DoD’s initiatives, including the still-unproven Space Development Agency and Space RCO, will be critical to determining whether and how the Space Force stand-up accelerates use of commercial capabilities, or if it defaults back the pre-Space Force habits.
NASA continues to lead the way in utilization of commercially-adapted capabilities, as it applies lessons from its Commercial Crew and Cargo acquisition models to its Moon-to-Mars Artemis programs.
For example, its Commercial Lunar Landing Programs (CLPS) that is buying Moon landings “as a service” from more than a dozen qualified providers.
was one of the biggest challenges
[NGA/NRO] faced this past decade.”
– Robert Cardillo
2. "Good Enough” Outcomes Over “Perfect” Capabilities
Military and civil space organizations have long prioritized an acquisition strategy for specific, highly prescribed space capabilities and assets.
Traditional space procurement processes rely on government entities to design, develop and oversee the building, testing, deployment and operations of space assets.
Government contractors in turn respond to these highly specific needs and build what is asked of them, down to the last detailed requirements, changing production plans and schedule (and increasing cost) as the government customer amends its requirements.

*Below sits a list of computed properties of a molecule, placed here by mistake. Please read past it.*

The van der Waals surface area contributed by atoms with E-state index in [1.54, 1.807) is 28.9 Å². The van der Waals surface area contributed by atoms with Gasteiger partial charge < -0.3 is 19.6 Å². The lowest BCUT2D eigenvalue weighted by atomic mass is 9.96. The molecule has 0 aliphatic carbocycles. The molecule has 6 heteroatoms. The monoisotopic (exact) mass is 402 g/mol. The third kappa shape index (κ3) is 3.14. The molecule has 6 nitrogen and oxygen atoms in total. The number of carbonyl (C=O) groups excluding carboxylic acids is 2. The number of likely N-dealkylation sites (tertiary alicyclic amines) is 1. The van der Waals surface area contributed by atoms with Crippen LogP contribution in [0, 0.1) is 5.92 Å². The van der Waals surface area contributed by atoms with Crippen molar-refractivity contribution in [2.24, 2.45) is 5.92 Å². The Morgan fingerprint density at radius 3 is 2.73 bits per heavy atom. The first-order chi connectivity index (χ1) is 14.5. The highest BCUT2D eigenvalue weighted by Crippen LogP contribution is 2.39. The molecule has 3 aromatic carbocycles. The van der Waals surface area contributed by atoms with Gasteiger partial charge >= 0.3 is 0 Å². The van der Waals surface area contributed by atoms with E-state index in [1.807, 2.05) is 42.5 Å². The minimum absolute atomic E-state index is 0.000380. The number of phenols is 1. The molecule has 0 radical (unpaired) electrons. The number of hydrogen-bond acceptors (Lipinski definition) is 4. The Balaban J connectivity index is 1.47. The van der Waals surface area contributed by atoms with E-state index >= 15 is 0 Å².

Moreover, these space assets are often bought separately under discrete programs. Not surprisingly, these programs don’t always align: satellites wait in storage for launch vehicles to be ready, or vice versa, and then once on-orbit, satellites can wait months or years for ground systems to come online.
NASA Commercial Crew and Cargo Programs
The traditional space acquisition model can still be best in many cases but is less effective in others.
The concept of leveraging the private sector for International Space Station transportation was first envisioned decades ago at NASA under the leadership of Administrator Dan Goldin.
Several early programs were seeded in the 1990s with a goal to “turn over the keys to low earth orbit.”
Administrator Mike Griffin developed the concept further by creating the Commercial Orbital Transportation Services (COTS) program in 2006 and the Obama Administration initiated a formal commercial crew program in 2009.
Purchasing outcome-based “services” from commercial companies instead of buying assets and integrating them within NASA, as it had with Apollo and the Space Shuttle, allowed the government to take advantage of advances in private sector capabilities to grow non-government markets and reduce costs to tax-payers.
NASA has awarded contracts to SpaceX, Boeing, Orbital Sciences (now Northrop Grumman) and Sierra Nevada to deliver cargo and now astronaut transport “missions” commercially, overseen but not operated by NASA.